Tim Eyman is seeing red and headed to the Capitol to defend his Initiative 1053 on Wednesday. Voters approved the measure by a 64 percent margin last November, and as we reported Sunday, Democratic Sen. Ed Murray is holding a hearing to consider changes to it.
Murray would also plans to hear bills that close a few tax “loopholes,” including one giving business tax breaks a 25-percent reduction.
“I’m definitely coming down for it. No costumes just a suit and tie but with the backing of 64 percent of the people,” Eyman said Tuesday in a voice message. “I think it’s going to be the fight of the day – it’s going to be the battle over 1053 ”
I-1053 requires any tax increase to be approved by a two-thirds vote in the House and Senate, and that rule also applies to closing tax breaks that can be enacted on a simple majority or 50-percent-plus-one vote. Murray is raising a question whether voters still think the supermajority hurdle for tax breaks should remain on the books.
The hearing was announced for 2:30 p.m. then moved back to 2.
“I think it’s incredibly manipulative of the Democrats to schedule it in the afternoon on a weekday, guaranteeing that our supporters – people who have jobs and create jobs in Washington – don’t have time to travel down to Olympia,” Eyman said. “But of course all the special interest groups that are going to receive the money are down there full time.’’
Of course, the state’s most well-known professional promoter of initiatives is himself a special interest who earns a living putting measures on the ballot, then defending them at the Legislature. And some of his big supporters last year were special interest groups – firms like BP, the oil producer, and large banks, all of whom were afraid that tax increases they thwarted in 2010 would be too hard to fight a second time if I-1053 did not raise the vote requirement.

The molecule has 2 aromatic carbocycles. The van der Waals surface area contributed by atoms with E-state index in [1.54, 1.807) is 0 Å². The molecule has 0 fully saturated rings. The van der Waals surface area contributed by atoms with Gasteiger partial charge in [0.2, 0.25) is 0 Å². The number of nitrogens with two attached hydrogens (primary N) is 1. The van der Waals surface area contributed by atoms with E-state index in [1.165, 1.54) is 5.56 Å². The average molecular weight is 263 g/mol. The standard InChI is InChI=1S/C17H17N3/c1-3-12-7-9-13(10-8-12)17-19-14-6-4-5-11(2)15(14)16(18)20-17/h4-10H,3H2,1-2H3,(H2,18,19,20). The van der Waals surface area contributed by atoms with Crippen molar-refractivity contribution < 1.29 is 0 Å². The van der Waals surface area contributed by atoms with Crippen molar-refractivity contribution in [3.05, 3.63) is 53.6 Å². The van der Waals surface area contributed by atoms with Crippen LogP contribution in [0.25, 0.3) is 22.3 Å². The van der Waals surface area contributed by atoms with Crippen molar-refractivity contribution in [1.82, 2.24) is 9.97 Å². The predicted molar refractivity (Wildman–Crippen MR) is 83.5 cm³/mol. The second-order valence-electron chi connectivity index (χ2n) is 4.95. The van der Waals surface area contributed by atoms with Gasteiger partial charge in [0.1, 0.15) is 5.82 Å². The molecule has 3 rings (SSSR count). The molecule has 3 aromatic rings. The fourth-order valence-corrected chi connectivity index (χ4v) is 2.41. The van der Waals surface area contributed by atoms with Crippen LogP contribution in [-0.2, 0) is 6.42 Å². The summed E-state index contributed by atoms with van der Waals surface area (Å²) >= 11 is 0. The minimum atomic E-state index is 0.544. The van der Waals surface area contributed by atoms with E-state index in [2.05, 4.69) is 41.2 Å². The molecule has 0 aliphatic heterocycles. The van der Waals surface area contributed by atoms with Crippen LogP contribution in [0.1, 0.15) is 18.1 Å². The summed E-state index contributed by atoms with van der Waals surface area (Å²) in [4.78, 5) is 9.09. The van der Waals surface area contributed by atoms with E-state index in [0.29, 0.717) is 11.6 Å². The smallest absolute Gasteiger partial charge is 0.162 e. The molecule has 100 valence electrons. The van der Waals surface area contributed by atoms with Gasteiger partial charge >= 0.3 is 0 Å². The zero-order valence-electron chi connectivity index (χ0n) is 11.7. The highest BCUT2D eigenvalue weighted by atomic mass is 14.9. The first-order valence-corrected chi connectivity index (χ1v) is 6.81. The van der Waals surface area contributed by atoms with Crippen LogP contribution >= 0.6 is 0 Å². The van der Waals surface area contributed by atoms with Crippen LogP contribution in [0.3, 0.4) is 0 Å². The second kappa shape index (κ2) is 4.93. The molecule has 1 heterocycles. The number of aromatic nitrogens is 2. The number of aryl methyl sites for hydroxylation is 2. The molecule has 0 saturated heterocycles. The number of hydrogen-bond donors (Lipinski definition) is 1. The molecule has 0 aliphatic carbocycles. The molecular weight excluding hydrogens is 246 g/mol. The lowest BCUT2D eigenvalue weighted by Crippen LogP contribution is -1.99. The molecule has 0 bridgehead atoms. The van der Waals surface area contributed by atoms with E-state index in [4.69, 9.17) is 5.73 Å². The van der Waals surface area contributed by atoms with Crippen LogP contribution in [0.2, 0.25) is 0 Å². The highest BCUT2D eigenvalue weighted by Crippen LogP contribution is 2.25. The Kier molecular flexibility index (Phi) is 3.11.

Eyman said the hearing will be stacked. And it’s true that he likely will get no more than three minutes to talk, like anyone else. He said regular citizens who share his views won’t show up because of time conflicts, but they should not have to show up after voting last year.
“It’s clear what the voters want but they are going to try to skew things with a stacked hearing,’’ Eyman said.
The action should be streaming live via TVW.org.
And it comes a day after the Senate voted 41-0 with eight lawmakers excused or absent to give newspaper publishers a “blended” tax rate that allows them to pay the same rate for ads sold for print and online display. Senate Bill 5534 now goes to the House for further action.
Rowland Thompson of Allied Daily Newspapers said the bill is not a tax exemption but a blending of rates. It will cost the state about $17,000 over the next two years.
The four tax-related bills listed on the Ways and Means schedule for hearing today are:
** SB 5944 - Concerning revenue increases for purposes of imposing a supermajority voting requirement in the legislature.
** SB 5945 - Modifying excise tax laws to provide funding for essential government services.
** SB 5947 - Repealing certain tax exemptions to provide funding for essential government services.